Simple Step-By-Step Guide to Naturally Dyed Easter Eggs

Go natural!Go natural!I've long wanted to try dyeing Easter eggs naturally, but shied away because it seemed so complicated. This year, I decided to dive in and crack the code. And you know what? It's really not complicated at all. In fact, naturally dyed Easter eggs are super fun to make. The process lends itself easily to experimentation and improvisation, and the results are gorgeous. The eggs are suffused with vibrant, deep, natural color, and are sure to lend warmth and beauty to your Easter celebration. Look ma - no chemicals!

There are two ways to approach naturally dyed Easter eggs. The first is to create your natural dyes and cold dip hard boiled eggs until you've achieved the desired color, anywhere from several minutes, to overnight in the fridge. For the beet-derived pinks, I found that boiling raw eggs in the dye was the best way to get an even color. See below for instructions on how to make each color.

The more of each ingredient you use, the richer and more potent your dye will be. For the most part, I went with a weaker solution and soaked most of my eggs overnight. If you're dyeing with kids, it might be more fun to have a stronger solution and soak the eggs for a shorter stint-so, unless otherwise noted, my instructions above are for a strong solution that should color eggs within a half hour.

Related: 25 artistic ways to decorate Easter eggs


BeetsBeets1. Beets for pink dye

4 cups red beets, rough chopped
2 tablespoons vinegar
1 teaspoon salt
1 quart water

Combine the beets, vinegar, salt and 1 quart of water, bring to a boil, and then simmer uncovered for 30 minutes. Strain the beets, and set the liquid aside.




Pink eggsPink eggsPink eggs

Place the hot liquid in a small saucepan, add the desired number of raw eggs, and bring back up to a boil. Cook for 12 minutes, and then turn off heat and steep the eggs for another 20 minutes. Stir occasionally for more even color.









Related: 14 ways to make your own Easter basket




TumericTumeric2. Tumeric for yellow dye

4 tablespoons ground tumeric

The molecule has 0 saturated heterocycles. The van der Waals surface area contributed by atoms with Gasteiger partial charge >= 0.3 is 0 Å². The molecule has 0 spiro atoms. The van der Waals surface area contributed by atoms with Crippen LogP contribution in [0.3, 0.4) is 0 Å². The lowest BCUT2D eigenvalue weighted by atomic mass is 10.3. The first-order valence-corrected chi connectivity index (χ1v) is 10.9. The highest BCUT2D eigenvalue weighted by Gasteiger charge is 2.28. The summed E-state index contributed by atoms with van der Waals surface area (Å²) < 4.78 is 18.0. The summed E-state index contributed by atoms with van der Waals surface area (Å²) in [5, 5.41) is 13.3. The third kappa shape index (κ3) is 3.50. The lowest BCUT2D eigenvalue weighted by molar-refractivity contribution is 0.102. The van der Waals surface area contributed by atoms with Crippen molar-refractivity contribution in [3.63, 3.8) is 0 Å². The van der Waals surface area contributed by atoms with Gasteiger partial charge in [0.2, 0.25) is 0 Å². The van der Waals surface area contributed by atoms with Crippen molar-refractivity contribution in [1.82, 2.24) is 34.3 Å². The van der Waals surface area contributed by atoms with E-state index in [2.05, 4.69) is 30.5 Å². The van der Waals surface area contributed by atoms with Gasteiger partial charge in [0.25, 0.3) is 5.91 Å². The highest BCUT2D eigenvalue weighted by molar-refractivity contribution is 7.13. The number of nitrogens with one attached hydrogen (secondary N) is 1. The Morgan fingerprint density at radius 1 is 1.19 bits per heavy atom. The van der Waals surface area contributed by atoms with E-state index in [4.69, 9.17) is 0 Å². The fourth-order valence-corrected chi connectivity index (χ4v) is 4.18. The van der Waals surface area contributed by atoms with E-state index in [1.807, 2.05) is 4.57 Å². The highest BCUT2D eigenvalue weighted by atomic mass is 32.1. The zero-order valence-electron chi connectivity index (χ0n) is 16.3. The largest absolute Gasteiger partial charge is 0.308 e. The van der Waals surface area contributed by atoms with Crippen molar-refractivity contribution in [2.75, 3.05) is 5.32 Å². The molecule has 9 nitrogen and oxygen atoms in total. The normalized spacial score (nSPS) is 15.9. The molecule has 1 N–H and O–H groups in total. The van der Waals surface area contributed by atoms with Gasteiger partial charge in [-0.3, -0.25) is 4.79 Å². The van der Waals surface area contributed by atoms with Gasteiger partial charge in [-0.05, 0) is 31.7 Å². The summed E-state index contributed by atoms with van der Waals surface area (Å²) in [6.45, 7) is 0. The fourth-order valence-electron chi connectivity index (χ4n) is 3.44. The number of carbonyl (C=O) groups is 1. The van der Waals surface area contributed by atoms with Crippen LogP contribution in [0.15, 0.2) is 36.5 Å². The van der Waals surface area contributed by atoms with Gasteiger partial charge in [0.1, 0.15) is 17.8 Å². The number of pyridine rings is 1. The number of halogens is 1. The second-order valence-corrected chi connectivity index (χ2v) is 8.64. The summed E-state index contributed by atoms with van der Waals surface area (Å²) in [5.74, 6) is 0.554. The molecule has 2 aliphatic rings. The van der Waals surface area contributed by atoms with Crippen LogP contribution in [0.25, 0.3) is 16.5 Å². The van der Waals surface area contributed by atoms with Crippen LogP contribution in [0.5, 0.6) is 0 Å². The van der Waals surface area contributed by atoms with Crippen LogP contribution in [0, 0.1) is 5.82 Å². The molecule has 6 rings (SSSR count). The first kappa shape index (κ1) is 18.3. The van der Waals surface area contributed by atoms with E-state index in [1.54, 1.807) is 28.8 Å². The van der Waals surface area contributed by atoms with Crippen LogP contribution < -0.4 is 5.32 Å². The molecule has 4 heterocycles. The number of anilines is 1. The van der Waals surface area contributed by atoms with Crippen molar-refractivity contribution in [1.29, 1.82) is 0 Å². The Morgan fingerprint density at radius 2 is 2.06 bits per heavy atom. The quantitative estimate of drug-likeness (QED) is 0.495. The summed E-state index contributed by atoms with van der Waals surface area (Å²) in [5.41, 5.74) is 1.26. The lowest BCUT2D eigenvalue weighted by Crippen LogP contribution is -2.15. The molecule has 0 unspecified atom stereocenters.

2 tablespoons vinegar
1 teaspoon salt
1 quart water

Combine the tumeric, vinegar, salt and water, bring to a boil, and then simmer uncovered for 30 minutes.





Yellow eggsYellow eggsYellow eggs

Once the liquid has cooled, dip hard boiled eggs in the solution. They will turn a light yellow very quickly, and will take on a vivid hue if soaked overnight in the fridge.









Related: 16 sweet vegan treats to serve on Easter



Cabbage leavesCabbage leaves3. Cabbage leaves for blue dye
14 cups purple cabbage leaves, rough chopped
2 tablespoons vinegar
1 teaspoon salt
1 quart water


Combine the cabbage, vinegar, salt and 1 quart of water, bring to a boil, and then simmer uncovered for 30 minutes. Strain the beets, and set the liquid aside.





Blue eggsBlue eggsBlue eggs

Once the liquid has cooled, dip hard boiled eggs in the solution. They will turn a light blue very quickly, and will turn dark blue if soaked overnight in the fridge.











- By Brooke Mclay
Follow Brooke on Babble

For 2 more Easter egg dyes you can make naturally, visit Babble!

MORE ON BABBLE

21 tips for growing a garden in your windowsill
9 ways to save money on Easter dinner
The 5 best flowers to plant this spring
10 simple changes you can make to go green this year
7 ways to dress up your backyard with a garden

Babble | Babble.comStay connected. Follow Babble on Facebook and Twitter.